Now that many (most?) of us conduct mediations via Zoom or similar video-conference tools, the process has evolved. We don’t spend 8-12 hours on a single Zoom mediation. Zoom has magnified the impracticality of doing so, just by virtue of the incapacity of the human eye and mind to stare at a square on a screen for more than about 60 (90 tops) minutes at a time. At least in my practice, I now break up mediations into shorter segments over the course of days, and combine the synchronous Zoom sessions with asynchronous email or phone calls. For all the shortfalls of Zoom brings to the mediation and negotiation process (more difficult to build rapport, make eye contact, see and mirror body language, notice micro-expressions, and generally have “skin” in the game the way people do in person), one of the pitfalls (“Zoom fatigue”) has assisted my mediations by forcing us to break the process down into smaller pieces, incorporating meaningful breaks of hours or days, and thus avoiding the decision fatigue that is inevitable after a long day of mediation. This can, of course, lead to even more practical and durable agreements, and reduce morning-after regrets. Importantly, this benefits not just the parties but the mediator: deep listening, re-framing, thoughtful communication and ensuring fairness at all times is exhausting.
We are faced with countless choices each day. A few might be simple; many are complex. Layer on top of the average day a stressful dispute, and the Decision Fatigue clock can run at double time. The realities of online dispute resolution offer built-in “limitations” that permit parties (and the mediator) to fend off decision fatigue and be better positioned for meaningful decisions that can truly allow them to find resolution and move forward.
*Japanese designer Issey Miyake designed the iconic black mock turtleneck for Steve Jobs. Jobs commissioned Miyake to design a uniform vest for Apple employees (an idea that got him booed off the stage) after a visit to Japan in the 1980’s when he visited Sony and saw the uniform vests worn by Sony employees.
*Pictured above: Issey Miyake “Pleats Please” black turtleneck jumper with square shoulders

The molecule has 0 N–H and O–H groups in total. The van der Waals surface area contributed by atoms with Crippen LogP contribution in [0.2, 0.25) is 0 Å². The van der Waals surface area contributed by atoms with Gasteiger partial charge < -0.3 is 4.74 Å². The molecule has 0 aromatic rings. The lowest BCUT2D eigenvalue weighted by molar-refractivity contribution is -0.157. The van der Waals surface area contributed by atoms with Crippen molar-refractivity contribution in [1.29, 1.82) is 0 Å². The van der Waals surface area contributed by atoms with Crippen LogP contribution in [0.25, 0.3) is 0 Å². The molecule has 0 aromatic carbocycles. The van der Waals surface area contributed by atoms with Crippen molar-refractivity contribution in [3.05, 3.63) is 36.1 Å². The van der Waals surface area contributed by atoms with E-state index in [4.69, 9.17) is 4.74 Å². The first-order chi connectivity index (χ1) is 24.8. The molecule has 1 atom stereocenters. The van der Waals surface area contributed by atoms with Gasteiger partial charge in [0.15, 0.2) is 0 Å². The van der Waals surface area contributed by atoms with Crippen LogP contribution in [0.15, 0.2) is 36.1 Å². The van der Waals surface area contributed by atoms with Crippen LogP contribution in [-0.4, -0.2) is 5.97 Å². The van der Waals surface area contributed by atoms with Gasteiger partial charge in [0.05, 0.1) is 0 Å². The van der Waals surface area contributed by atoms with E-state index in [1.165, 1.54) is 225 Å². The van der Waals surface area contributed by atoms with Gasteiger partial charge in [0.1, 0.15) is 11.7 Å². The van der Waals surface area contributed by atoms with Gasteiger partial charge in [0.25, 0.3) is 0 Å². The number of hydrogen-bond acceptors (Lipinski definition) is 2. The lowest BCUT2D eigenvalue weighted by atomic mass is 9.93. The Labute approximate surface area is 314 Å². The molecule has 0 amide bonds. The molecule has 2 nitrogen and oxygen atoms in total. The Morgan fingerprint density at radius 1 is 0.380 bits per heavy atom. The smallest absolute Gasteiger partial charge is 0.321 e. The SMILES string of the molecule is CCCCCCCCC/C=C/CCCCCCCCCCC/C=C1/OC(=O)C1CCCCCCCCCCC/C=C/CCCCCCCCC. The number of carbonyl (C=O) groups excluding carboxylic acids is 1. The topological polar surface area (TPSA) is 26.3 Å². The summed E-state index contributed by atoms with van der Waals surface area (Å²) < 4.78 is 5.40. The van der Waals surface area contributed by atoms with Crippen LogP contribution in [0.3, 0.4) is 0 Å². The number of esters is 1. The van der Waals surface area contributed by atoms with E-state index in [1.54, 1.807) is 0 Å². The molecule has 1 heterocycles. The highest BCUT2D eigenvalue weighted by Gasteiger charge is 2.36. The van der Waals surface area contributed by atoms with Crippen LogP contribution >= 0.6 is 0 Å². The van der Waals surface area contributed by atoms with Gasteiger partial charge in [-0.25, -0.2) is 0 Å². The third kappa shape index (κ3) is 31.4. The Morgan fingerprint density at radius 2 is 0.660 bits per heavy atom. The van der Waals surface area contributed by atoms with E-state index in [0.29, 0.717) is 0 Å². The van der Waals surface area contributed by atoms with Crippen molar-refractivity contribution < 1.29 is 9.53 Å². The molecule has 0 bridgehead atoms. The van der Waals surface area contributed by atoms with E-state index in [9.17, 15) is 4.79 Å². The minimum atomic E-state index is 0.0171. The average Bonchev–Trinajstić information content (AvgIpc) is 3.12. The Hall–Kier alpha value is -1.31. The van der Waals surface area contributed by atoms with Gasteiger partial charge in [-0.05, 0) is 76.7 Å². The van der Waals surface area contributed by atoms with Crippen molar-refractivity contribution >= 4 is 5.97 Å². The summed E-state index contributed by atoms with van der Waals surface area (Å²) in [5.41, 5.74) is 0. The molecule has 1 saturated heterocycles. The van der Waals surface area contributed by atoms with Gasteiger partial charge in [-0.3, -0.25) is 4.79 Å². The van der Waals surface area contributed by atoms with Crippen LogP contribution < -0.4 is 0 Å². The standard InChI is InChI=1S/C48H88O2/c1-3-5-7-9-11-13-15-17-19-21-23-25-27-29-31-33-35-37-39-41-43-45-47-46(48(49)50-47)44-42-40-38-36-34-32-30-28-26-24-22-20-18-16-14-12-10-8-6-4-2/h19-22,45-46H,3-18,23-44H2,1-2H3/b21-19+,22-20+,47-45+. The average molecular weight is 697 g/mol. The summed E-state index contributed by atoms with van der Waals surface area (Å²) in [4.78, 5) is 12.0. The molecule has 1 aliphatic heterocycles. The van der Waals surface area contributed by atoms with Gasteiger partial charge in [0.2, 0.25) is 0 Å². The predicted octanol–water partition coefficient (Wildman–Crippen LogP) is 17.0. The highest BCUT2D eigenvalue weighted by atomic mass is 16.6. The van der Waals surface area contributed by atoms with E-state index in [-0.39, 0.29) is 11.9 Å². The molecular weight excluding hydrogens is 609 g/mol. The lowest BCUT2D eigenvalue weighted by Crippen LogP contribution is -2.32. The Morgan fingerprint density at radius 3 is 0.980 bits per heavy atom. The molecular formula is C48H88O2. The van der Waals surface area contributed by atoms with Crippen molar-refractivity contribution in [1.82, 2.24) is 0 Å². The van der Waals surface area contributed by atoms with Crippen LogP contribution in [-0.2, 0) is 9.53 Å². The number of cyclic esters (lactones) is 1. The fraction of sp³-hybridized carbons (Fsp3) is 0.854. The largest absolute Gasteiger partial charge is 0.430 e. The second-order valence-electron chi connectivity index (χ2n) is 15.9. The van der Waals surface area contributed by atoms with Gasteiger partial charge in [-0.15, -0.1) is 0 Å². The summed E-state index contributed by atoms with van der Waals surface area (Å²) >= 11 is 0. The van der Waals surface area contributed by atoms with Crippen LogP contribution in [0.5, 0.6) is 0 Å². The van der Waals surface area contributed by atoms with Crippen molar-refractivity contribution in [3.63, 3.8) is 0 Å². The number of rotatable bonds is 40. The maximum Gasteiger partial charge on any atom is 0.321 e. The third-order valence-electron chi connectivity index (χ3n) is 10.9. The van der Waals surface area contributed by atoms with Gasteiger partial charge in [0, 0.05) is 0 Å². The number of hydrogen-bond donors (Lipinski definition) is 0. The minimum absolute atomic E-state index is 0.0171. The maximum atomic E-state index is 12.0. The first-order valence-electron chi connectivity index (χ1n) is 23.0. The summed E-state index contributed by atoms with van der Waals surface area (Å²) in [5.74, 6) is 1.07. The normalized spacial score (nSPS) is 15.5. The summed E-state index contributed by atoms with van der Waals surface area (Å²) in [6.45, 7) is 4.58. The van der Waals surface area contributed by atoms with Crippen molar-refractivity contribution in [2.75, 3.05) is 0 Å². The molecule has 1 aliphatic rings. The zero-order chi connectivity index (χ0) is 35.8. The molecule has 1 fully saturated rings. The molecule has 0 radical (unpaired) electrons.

A member of the Neuroleadership Institute, Lucia has specific training in behavioral science, and how real people act in real conflict situations and decision-making. She is the Founder and Principal of her firm, Pactum Factum, which specializes in negotiation and dispute resolution; and a mediate.com Certified Online Mediator.
Lucia has been practicing law since 1998. Ten years of her practice included regular clinical teaching positions in Mediation, and Negotiation and Settlement at UC Hastings and UC Berkeley Law. She has also been a visiting lecturer at many prominent law and business universities in the U.S. and Europe; and served for a number of years as an annual Competition Judge and Mediator for the International Chamber of Commerce in Paris, France.
Lucia was one of the small team of original designers of the Equal Employment Opportunity Commission’s pilot mediation program in 1996 for the San Francisco Regional Office, and later received her mediation certification from Harvard Law School's Program on Negotiation. She has consulted and mediated general civil and business disputes; community disputes; and specializes in employment and special education related disputes. Her law practice has included both private and public service as well as non-profit advocacy. She previously practiced employment law in Orrick's San Francisco office; and was an in-house employment attorney for the Judicial Council of California, Administrative Office of the Courts (AOC), the policymaking body for the entire California court system.